Yin (音, “music”) is a weekly RADII column that looks at Chinese songs spanning hip hop to folk to modern experimental, and everything in between. Drop us a line if you have a suggestion.
Though he’s pumped out a prolific stream of singles, EPs, and sketches over the last few years, it’s taken a while to for Beijing/Taipei-based producer and self-avowed copycat Howie Lee to come out with an album-length followup to his head-turning debut, Mù Chè Shān Chū. The wait for a sophomore effort is now over, as today the artist self-released Tiān Dì Bù Rén, a fourteen-track concept album mixing Daoist pith and environmental fatalism into a high-minded manifesto that the liner notes describe as a “soundtrack to forgetting — a meditative apocalypse.”
Since returning to his hometown of Beijing in 2013 after receiving an MA in sound art from the University of the Arts London, Howie’s charted an impressive and idiosyncratic path through the world of underground Beijing clubland. He released Mù Chè Shān Chū on Low End Theory-affiliated label Alpha Pup in 2015, and between then and now, has put in work on a number of impressive standalone projects: collaborations with Charli XCX and Perera Elsewhere; an ambitious live A/V show with Taiwanese 3D animator Teom Chen; a 2017 EP mining sounds and influences from China’s geographical and ethnic frontiers; and an annual series of conceptual sketches combining his interests as a producer with the political background noise of modern Chinese society called Socialism Core Value.
Yin: Beijing’s Howie Lee Collaborates with Charli XCX on a Chinese Remix of “Boys”
Tiān Dì Bù Rén, which dropped earlier today absent much media or label hype, is Howie’s most ambitious and musically interesting work yet. Throughout his career — and through his role as steward of the Do Hits label — Howie has been consistently preoccupied with re-contextualizing traditional Chinese instruments and pop-cultural samples into “Western” idioms like UK Bass and experimental dubstep, but on this album he’s successfully jettisoned both obviously “foreign” starting points, and an obviously “Chinese” end product. In addition to copious sampling of pan-Asian instrumentation, he freely fiddles with organ, trap kit, flamenco guitar, glockenspiel, trumpet, auto-tuned falsetto, and much else. It’s an opaque and beautifully arranged album, one that settles pleasingly askew in between the ears after multiple listens.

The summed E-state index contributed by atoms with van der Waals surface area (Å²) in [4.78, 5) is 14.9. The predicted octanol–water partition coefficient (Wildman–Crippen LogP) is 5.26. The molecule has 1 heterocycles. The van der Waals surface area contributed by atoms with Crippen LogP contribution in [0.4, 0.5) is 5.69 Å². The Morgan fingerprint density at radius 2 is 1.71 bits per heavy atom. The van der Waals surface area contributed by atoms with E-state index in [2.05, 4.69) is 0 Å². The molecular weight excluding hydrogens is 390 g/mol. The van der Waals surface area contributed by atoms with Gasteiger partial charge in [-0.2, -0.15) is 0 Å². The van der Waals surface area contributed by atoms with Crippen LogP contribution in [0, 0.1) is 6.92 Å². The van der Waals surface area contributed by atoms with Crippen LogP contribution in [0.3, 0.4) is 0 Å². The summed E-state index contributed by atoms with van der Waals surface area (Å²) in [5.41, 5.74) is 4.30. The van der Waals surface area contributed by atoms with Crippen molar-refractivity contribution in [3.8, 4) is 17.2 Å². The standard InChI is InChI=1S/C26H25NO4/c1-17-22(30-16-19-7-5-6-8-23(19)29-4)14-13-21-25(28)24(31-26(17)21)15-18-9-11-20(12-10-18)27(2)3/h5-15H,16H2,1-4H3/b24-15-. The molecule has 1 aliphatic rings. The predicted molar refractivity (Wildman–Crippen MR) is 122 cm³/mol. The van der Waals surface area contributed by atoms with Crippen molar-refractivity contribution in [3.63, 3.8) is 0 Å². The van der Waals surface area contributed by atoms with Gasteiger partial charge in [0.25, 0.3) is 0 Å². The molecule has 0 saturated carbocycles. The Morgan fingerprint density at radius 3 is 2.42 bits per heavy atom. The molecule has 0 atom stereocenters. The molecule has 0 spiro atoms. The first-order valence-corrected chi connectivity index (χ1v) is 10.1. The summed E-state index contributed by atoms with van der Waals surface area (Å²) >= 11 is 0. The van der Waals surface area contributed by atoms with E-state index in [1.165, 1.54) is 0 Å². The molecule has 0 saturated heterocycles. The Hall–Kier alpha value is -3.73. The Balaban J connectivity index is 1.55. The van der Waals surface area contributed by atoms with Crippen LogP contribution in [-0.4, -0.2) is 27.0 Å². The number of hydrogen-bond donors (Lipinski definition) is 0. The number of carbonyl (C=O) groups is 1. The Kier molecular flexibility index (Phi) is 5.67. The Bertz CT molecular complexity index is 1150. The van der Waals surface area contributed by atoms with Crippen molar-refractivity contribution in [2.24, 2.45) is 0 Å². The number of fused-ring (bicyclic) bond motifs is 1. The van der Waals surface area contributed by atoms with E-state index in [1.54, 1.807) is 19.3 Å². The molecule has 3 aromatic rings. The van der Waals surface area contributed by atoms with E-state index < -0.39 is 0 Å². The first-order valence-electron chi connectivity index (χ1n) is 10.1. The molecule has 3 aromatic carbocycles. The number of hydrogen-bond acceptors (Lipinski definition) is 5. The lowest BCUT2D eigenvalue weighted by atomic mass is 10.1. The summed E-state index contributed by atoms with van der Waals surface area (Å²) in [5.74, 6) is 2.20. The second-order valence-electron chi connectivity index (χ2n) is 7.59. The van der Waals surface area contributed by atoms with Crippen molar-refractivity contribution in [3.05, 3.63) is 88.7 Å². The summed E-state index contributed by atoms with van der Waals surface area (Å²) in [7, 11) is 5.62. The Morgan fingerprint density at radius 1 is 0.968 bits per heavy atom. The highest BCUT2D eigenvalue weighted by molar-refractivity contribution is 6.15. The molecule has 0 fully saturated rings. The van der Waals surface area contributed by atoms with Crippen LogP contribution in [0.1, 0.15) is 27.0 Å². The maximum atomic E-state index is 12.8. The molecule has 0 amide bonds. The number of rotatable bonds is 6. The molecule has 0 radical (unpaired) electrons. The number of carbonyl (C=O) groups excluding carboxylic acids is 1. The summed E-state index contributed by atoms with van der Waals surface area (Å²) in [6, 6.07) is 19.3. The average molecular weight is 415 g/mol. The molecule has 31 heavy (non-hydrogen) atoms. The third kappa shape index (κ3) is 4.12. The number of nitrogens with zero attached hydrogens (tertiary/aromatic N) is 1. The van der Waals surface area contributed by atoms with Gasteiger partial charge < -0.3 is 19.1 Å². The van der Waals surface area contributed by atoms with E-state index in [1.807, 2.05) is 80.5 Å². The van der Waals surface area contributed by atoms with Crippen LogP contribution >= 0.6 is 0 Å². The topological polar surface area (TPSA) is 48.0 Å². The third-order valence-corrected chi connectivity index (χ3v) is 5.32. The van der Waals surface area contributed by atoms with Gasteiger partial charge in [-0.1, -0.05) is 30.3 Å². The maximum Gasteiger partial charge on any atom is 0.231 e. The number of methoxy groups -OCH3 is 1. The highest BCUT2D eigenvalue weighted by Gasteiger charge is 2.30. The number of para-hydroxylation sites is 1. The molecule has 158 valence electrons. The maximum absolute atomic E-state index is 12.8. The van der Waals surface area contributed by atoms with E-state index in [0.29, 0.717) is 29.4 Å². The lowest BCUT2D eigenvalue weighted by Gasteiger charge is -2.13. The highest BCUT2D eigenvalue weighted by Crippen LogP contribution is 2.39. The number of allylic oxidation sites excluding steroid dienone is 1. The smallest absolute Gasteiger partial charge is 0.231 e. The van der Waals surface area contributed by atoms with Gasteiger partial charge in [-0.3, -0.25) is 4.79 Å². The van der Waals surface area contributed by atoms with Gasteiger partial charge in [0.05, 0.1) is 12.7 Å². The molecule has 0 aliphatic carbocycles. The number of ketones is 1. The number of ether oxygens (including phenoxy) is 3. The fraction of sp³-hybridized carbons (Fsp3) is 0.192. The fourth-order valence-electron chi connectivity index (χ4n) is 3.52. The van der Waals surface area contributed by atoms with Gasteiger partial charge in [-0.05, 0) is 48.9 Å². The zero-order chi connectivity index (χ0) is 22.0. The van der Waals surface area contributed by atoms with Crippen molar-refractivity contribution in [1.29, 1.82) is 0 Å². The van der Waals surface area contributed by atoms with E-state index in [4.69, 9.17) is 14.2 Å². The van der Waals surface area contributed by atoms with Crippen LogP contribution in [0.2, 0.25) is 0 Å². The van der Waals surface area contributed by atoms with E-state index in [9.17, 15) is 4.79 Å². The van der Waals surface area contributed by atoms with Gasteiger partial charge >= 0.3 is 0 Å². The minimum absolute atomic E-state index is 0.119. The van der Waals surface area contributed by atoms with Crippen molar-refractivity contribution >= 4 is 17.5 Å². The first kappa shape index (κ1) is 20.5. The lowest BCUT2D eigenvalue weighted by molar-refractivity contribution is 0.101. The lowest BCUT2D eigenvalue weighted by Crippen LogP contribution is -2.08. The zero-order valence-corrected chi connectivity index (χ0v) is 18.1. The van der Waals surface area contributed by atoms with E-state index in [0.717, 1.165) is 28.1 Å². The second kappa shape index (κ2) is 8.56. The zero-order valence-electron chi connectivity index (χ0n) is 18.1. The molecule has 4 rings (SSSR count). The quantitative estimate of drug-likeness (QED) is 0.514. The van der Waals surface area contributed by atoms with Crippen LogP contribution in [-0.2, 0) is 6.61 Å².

While many of Howie’s previous productions have been pretty on-the-nose “East meets West” in style — check out interstitial EPs Homeless (2017) and Natural Disaster (2018) for examples — it feels that he’s broken new ground on Tiān Dì Bù Rén, named after an idiom meaning “heaven and earth are not benevolent.” A text accompanying the album spells out the artist’s crypto-philosophical preoccupations, reflected murkily in such portentous track titles as “21st Century Suicide” and “Black Clouds Unfold”:
Tiān Dì Bù Rén takes its title from an idiom in the Tao Te Ching, a foundational Daoist text credited to the sage Laozi, where heaven and earth (“Tiān Dì”) are merciless, leaving humanity to fend for itself. If Mù Chè Shān Chū was youthful vigour and idealism, Tiān Dì Bù Rén is clear-eyed maturity. A gaze back into the indifferent heavens… The interplay between capitalist greed and environment degradation, the conflict between human morality and scientific ethics, the tension between global movement and local pushback. Howie’s songs are conversations in dialectic, a synthesis of opposing positions, emotions and reactions.
“I don’t think about creativity, I just copy”: Howie Lee on Passive Creation and the Chinese Dream
The album is tagged on Bandcamp with genre labels including “garage,” “bass,” “hip-hop instrumental,” and “world fusion”; only the last one really sticks, and only because “world” and “fusion” are both semantically saturated enough to reflect a multiplicity, like Howie’s music itself.
Judge for yourself: buy/stream Tiān Dì Bù Rén here, and click on for more Howie Lee:
Yin: New Year Tunes from Howie Lee and Eating Music
Watch: Howie Lee and Teom Chen Render Digital Afterlives in New Video “Tomorrow Cannot Be Waited”
Yin: Howie Lee on “Socialism Core Value II”
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